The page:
PARIS — Luxury, meet blockchain.
Louis Vuitton on Friday unveiled the first global blockchain designed to help consumers trace the provenance and authenticity of luxury goods, a platform named Aura it has developed in partnership with Microsoft and New York-based blockchain software technology company ConsenSys.
Bernard Arnault, chairman and chief executive officer of parent company LVMH Moët Hennessy Louis Vuitton, said the technology was still in the very early stages, but touted it as a key tool in the fight against fakes.
Executives at the luxury conglomerate, including chief digital officer Ian Rogers, declined to elaborate on the platform, which will be open to all luxury brands without intermediation, with data remaining confidential.
But visitors to the Vuitton stand at the Viva Technology fair in Paris were given a demonstration of how the technology will be used to certify Vuitton products. Brand officials scanned QR codes on a handbag and a watch that linked to the LV app, displaying details about where products were manufactured and sold.
“For the moment, we are in the test phase, and we are also in the test phase in terms of the contacts which the team in charge of this project has had with other outside groups,” Arnault told reporters at LVMH’s 5,400-square-foot stand, where start-ups rubbed shoulders with brands such as Bulgari, Ruinart and Tag Heuer.
The emergence of secure digital identities for luxury goods comes when the commerce of online counterfeit and knockoff products is accelerating along with online fraud and the sale of stolen luxury goods.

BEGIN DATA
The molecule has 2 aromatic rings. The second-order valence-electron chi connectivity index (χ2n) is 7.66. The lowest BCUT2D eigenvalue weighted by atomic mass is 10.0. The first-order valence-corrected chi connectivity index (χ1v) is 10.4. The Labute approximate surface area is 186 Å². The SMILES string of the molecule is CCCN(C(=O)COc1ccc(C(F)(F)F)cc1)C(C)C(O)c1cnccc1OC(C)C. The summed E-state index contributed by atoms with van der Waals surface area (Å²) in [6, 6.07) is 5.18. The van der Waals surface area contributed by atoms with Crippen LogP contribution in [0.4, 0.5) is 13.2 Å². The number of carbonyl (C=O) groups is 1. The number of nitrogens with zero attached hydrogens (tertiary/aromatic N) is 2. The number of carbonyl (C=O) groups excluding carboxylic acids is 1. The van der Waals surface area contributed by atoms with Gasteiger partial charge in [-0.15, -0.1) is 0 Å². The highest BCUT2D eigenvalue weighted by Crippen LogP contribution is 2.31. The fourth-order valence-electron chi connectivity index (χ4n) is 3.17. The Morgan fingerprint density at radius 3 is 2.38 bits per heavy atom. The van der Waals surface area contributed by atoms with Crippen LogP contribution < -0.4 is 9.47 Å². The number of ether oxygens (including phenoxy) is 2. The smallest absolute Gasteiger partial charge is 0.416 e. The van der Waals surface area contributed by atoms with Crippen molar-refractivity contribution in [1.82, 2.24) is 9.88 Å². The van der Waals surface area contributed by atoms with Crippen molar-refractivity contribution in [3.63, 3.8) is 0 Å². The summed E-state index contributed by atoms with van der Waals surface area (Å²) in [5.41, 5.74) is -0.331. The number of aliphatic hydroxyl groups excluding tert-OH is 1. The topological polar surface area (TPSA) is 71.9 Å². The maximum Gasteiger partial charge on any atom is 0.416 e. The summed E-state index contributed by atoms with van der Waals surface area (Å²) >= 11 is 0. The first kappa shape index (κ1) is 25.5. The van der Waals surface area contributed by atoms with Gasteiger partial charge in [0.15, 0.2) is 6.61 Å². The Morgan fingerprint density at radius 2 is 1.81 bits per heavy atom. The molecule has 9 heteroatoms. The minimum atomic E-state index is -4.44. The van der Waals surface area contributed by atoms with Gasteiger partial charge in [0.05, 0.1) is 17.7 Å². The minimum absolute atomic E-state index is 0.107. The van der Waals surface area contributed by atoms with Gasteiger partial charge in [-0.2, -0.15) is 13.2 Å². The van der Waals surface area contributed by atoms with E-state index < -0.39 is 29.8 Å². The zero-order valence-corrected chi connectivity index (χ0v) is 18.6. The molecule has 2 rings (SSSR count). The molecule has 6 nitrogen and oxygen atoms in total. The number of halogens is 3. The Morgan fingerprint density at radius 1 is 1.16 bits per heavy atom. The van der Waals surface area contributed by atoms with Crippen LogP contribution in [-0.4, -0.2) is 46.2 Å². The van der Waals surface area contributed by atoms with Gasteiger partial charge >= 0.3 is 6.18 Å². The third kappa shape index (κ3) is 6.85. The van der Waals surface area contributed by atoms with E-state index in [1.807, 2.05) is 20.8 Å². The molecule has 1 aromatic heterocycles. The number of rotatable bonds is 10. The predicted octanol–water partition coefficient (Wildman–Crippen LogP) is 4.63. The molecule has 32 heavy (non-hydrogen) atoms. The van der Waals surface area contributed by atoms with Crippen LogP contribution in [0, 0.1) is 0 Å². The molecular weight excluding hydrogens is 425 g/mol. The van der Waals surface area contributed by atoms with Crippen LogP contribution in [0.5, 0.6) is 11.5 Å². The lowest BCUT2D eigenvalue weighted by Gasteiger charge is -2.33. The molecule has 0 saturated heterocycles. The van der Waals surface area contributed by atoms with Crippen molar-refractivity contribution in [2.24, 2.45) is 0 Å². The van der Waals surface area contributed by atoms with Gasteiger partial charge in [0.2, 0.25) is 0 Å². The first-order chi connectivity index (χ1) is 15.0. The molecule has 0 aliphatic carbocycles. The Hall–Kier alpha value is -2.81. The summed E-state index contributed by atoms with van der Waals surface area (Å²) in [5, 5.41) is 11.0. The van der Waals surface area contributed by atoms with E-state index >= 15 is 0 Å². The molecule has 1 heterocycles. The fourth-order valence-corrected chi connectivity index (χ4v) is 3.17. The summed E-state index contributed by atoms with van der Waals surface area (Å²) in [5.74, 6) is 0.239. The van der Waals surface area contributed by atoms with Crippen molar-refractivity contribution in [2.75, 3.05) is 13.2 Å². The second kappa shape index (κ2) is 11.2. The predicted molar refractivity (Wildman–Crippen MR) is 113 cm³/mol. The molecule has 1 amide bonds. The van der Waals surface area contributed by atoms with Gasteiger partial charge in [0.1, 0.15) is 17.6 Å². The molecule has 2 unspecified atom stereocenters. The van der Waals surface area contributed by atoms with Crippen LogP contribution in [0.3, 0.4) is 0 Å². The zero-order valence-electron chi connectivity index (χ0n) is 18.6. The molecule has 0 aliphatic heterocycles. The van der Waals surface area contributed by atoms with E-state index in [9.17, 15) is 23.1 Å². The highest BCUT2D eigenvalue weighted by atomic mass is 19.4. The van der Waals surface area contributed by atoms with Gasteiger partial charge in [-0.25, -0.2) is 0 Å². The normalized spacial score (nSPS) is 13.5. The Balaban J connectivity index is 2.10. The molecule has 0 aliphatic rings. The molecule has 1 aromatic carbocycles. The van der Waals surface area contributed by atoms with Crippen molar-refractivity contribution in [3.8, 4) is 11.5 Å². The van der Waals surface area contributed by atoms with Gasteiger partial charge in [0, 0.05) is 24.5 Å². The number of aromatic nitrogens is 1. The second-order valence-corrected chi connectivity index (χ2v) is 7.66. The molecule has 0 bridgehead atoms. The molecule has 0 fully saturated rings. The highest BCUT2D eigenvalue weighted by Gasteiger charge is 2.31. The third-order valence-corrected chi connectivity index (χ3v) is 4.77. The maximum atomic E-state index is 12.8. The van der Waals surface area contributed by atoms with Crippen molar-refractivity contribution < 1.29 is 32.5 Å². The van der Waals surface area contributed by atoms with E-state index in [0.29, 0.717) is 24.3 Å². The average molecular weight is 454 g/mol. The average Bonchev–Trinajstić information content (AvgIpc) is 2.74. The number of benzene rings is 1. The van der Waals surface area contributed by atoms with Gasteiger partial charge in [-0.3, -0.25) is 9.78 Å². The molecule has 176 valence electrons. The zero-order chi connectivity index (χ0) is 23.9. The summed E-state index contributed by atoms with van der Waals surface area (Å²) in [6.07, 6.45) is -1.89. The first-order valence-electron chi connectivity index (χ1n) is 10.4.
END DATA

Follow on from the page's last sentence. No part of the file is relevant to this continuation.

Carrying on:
By creating a sequence of tamper-proof information entries at every stage of the product cycle, blockchain is able to provide proof of origin of luxury products, anticounterfeiting and tracking of each item, with major implications for the gray market as well as resale platforms such as Vestiaire Collective and The RealReal.
Arnault said LVMH’s online sales are growing fast, representing 7.5 to 8.5 percent of the group’s revenues in 2018. “Last year, e-commerce accounted for 3.5 billion euros to 4 billion euros of our sales, which represents a strong increase of more than 30 percent versus the year before, and that is a trend that will continue,” he said.
That creates challenges for luxury groups seeking to maintain tight distribution of their goods. Vuitton, for instance, controls all of its retail sales via its own network of stores.
“Louis Vuitton is the only brand worldwide that never has sales, so we try to make sure, both for our customers and for Louis Vuitton, that distribution follows the same criteria online as it does in stores,” Arnault said. “We try to avoid all types of distribution that would lead to products ending up in the so-called gray market.”
Among the advantages Aura is expected to deliver is providing clarity on where an item was originally purchased and when it is offered for resale. Arnault said the technology, which is also being adopted by Parfums Christian Dior, likewise helps to provide guarantees about the origin and sustainability of raw materials.